Advise Students Where They Are, Not Where You Are, with E-vising, Chatbots and Other Futuristic Tools, 9:45 - 10:45 a.m.

By Megan Walter, NASFAA Policy & Federal Relations Staff

How do you meet the expectations of students who want personalized attention, value 24/7/365 flexibility, but would rather communicate in person? 

James Blackburn from Georgia State University, Heather Wheeler of Western Governors University, and Brian Weingart of the West Virginia Higher Education Policy Commission explored this issue and the futuristic tools that can improve student experience at any institution. 

In a world with students from varying backgrounds and with many different expectations and communication preferences, financial aid administrators need to be able to adapt to the needs of each student to best serve them. As technology advances, students and families expect answers and resolutions “now” from their institutions. This change in customer service trends means that institutions need to be able to balance their staff availability, the technology capabilities of their institution, along with the needs of the students and their families to provide the best possible service.

Blackburn said that while the set-up or creation of technologically advanced systems is becoming easier, he’s found that the largest issue is having staff that have the capability to actually use the technology to identify the students that need assistance. Weingart added that it's crucial to make sure that the technology is user-friendly enough that the students you are targeting are able to use the platform. He advises institutions to “start small,” so institutions don’t waste time and resources creating a system that staff or students won’t be able to, or want to, use.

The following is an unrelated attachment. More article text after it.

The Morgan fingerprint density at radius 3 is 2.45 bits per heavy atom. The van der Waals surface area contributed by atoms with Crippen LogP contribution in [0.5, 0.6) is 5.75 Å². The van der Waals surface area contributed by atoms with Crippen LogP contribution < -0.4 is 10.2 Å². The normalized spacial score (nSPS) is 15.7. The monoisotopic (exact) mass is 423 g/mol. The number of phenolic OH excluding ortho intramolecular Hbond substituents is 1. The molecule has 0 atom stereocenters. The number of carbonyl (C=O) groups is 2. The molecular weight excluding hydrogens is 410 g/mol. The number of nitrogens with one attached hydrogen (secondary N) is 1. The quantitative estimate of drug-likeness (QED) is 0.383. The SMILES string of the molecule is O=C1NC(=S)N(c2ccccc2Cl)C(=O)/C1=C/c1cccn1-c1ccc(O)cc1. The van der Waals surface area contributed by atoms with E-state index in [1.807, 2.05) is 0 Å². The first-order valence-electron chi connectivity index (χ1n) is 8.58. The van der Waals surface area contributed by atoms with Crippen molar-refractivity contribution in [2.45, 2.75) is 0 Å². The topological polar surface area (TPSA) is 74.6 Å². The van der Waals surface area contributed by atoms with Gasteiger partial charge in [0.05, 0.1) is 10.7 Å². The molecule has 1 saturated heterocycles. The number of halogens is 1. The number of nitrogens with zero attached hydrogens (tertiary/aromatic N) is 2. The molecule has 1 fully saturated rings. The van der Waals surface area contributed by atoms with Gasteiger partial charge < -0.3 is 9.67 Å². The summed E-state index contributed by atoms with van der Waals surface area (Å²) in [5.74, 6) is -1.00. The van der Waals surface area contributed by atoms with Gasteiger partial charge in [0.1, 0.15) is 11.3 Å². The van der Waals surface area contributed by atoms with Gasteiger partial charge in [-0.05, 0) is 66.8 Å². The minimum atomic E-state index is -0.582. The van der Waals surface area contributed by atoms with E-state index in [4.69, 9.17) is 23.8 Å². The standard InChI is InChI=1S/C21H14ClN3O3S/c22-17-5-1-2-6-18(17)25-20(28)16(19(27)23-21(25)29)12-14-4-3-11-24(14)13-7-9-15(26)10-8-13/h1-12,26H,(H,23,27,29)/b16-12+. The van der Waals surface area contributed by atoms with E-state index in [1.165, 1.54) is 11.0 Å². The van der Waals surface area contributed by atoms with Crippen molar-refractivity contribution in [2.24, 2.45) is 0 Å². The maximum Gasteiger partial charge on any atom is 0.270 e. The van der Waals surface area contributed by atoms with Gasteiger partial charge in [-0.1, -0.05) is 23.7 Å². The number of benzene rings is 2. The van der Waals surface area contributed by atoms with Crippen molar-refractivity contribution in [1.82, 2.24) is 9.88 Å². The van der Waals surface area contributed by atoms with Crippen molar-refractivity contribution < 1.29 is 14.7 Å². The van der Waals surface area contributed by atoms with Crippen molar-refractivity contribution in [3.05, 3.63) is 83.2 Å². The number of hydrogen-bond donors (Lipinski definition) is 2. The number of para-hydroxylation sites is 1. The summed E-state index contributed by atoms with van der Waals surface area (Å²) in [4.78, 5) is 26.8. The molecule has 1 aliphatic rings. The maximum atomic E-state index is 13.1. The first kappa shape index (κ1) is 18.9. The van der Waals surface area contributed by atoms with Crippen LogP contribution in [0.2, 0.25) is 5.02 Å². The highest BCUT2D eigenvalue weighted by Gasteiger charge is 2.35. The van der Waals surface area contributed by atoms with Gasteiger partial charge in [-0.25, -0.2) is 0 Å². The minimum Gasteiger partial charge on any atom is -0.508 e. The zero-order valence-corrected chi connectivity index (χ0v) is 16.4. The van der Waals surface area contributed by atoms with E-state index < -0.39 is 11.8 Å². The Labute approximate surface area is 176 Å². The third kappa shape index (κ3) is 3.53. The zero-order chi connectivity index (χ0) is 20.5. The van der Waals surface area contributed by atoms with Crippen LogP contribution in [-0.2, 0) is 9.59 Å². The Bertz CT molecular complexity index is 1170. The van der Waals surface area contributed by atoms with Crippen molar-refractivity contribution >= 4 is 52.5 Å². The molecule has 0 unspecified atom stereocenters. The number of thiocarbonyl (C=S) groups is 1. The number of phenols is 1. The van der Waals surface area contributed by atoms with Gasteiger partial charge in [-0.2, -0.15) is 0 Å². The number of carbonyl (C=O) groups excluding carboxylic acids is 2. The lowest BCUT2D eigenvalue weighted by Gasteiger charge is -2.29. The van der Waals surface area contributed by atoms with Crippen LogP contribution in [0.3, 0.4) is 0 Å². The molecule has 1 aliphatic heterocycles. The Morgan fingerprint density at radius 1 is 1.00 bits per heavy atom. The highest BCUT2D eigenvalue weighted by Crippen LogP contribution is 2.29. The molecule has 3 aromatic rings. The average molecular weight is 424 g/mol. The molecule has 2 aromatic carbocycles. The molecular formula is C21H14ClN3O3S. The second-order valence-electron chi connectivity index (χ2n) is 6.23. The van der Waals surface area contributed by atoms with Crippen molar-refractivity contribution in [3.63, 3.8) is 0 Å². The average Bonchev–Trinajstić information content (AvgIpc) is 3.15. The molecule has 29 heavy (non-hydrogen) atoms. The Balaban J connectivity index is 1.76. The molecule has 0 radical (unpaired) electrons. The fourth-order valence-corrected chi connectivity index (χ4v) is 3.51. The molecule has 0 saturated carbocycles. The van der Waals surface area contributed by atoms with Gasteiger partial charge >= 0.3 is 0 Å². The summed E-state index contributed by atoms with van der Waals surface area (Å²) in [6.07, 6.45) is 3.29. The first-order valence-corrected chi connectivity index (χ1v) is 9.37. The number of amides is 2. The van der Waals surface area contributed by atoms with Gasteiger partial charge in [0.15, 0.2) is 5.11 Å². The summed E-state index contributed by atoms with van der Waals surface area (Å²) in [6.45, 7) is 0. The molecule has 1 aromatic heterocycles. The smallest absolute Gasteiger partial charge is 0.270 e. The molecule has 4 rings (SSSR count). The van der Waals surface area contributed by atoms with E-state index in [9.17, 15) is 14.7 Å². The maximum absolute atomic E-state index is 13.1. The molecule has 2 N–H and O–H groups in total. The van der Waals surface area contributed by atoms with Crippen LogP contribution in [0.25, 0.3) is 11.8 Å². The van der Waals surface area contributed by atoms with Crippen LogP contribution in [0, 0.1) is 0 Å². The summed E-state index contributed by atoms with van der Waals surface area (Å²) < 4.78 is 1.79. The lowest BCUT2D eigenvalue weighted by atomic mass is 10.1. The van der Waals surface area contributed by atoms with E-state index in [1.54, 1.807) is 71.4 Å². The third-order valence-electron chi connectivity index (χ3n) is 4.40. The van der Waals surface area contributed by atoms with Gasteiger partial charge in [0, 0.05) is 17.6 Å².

Weingart talked about his own experiences in his financial aid office as they attempt to become a more technologically advanced office. He said that his office has set up an email ticketing system to spread out emails evenly among his staff, they use screen-sharing to be able to work with students who aren't able to come into the office, as well as the creation of a “chatbot,” which Weingart admitted has its limitations as the bot is not always able to interpret the spelling or shorthand of the students using it.

Blackburn also uses a chatbot at his institution, and has found that after the implementation of the chatbot they’ve lowered their “summer melt” number by 2%, as well as reduced the number of students who withdrew because of nonpayment from 25% to 12%. 

Wheeler shared data from her institutions’ use of SMS Notifications with their student population that showed that over 60,000 students enabled the notifications on their phone, allowing their office to push messages regarding their aid at anytime. Wheeler said that “Anytime a student doesn't need to call us because our self service tools are working, I consider that a win for us.”

 

Publication Date: 6/25/2019


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